## Tunnel Hulls & Scaling

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• Folks, Hmmm…this is a new wrinkle that I had not yet explored in my quest for an efficient hull form. So let s see if I understand this concept correctly.
Message 1 of 2 , Jan 19 7:16 AM
Folks,

Hmmmthis is a new wrinkle that I had not yet explored in my quest
for an efficient hull form. So let's see if I understand this
concept correctly. Please do correct me if I have a misunderstanding.

Up until this point I'd thought of a tunnel hull form as just that,
essentially an arch recessed into the after ~1/3 of the hull. A
tunnel could be used with either twin or single props. The primary
purpose is to reduce the draft that a large prop would take. The
rest of the hull outside the tunnels remained conventional, in that
it still had a `standard' hull form, i.e., either flat or with some

Now with this recent discussion about Atkin's designs, my
understanding of Atkin's version of a `tunnel hull' is to use a
Seabright Skiff flat bottom and bring the sides of this flat bottomed
protrusion together somewhere in the area of station 6 or 7 (on a
conventionally laid out plan).

centerline of the keel is deeper (lower) than the chines, like this
V  Atkin used negative deadrise, i.e., an inverted V  like this ^ 
recognizing of course the limitations of text to convey visual
less that depicted with these letters and symbols.

The result of this inverted deadrise is that instead of the stern
squatting as power is applied; there is instead a dynamic lift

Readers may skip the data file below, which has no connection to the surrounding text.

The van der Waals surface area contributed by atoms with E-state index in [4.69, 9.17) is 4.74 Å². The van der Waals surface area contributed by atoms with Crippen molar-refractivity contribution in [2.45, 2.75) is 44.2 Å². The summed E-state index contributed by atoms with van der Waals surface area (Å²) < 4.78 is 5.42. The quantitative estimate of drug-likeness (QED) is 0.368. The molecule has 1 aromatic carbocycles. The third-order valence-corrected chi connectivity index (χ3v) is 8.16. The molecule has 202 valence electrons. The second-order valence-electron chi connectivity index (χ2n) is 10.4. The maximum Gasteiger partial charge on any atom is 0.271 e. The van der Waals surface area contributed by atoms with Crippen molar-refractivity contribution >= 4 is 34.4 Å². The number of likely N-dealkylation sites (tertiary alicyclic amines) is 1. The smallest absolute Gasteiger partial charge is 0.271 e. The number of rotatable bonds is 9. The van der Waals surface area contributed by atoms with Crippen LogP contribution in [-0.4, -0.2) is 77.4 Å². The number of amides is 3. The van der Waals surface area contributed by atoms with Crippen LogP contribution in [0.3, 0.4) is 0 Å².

component present that actually causes the stern to either remain
level or to actually rise as speed is built.

The end result of this negative deadrise is an increase in propulsion
efficiency. This efficiency defined in at least two ways; 1) by
increasing the speed obtained from X amount of horsepower and 2) a
more gentle parting and bringing together the various water streams
as the hull moves forward, resulting in (much?) less parasitic drag
from vortices and other associated turbulence.

Are there other benefits that I haven't seen yet?

On the front page of this group is a disclaimer that any
modifications to any Atkin's plans as drawn nullify any performance
assurances from the folks that are selling the plans.

Again, correct me if I've misunderstood My understanding
of `conventional' boat plans is that one can usually scale the plans
up or down by 10%-15% without affecting performance. It's also my
understanding that a 20% scaling is pushing the envelope and that 25%
is almost unheard of  in essence, a 25% stretch is a brand new
design and needs to be re-calculated accordingly.

Using 15% as the maximum permissible percentage, a 20' boat could be
stretched to 23'  a 30' boat to a maximum of 34.5' and a 35' boat to
a maximum of 40.25'.

My question is why would not these same rules of thumb apply to any
of Atkin's designs too?

This recent discussion has been very interesting and very

Best,

Leo
• I think you have the idea down well. My only other comment is to note that the tunnel , once it reaches the propeller, takes a downward curve, thus narrowing
Message 2 of 2 , Jan 19 11:30 AM
I think you have the idea down well. My only other comment is to note that the "tunnel", once it reaches the propeller, takes a "downward curve, thus narrowing the height of the aperture at the transom (I think it's called "wedging"). This creates something of a venturi effect, accelerating the flow/velocity of water and thereby giving increased thrust. The more I look at the "Atkin Tunnel Stern" (it should certainly be named after them) the more impressed I am with their design ability.

As to scaling... Most early wooden boat builders used this technique. The had a set of molds of a hull "This is our standard 18' model, but we can build it in lengths from 16' to 20'. They simply moved the molds closer together or further apart. My understanding is that 10% was the recommended maximum, although up to 15% might be done (depending on other aspects of the hull design). Beyond that one made molds for the for the standard 24' hull, etc. Stability, center of buoyancy, and all sorts of other factors come into play and, while the boat builders of old might not have used those terms, they understood what was going on and the corrective changes needed to accomodate a longer hull form.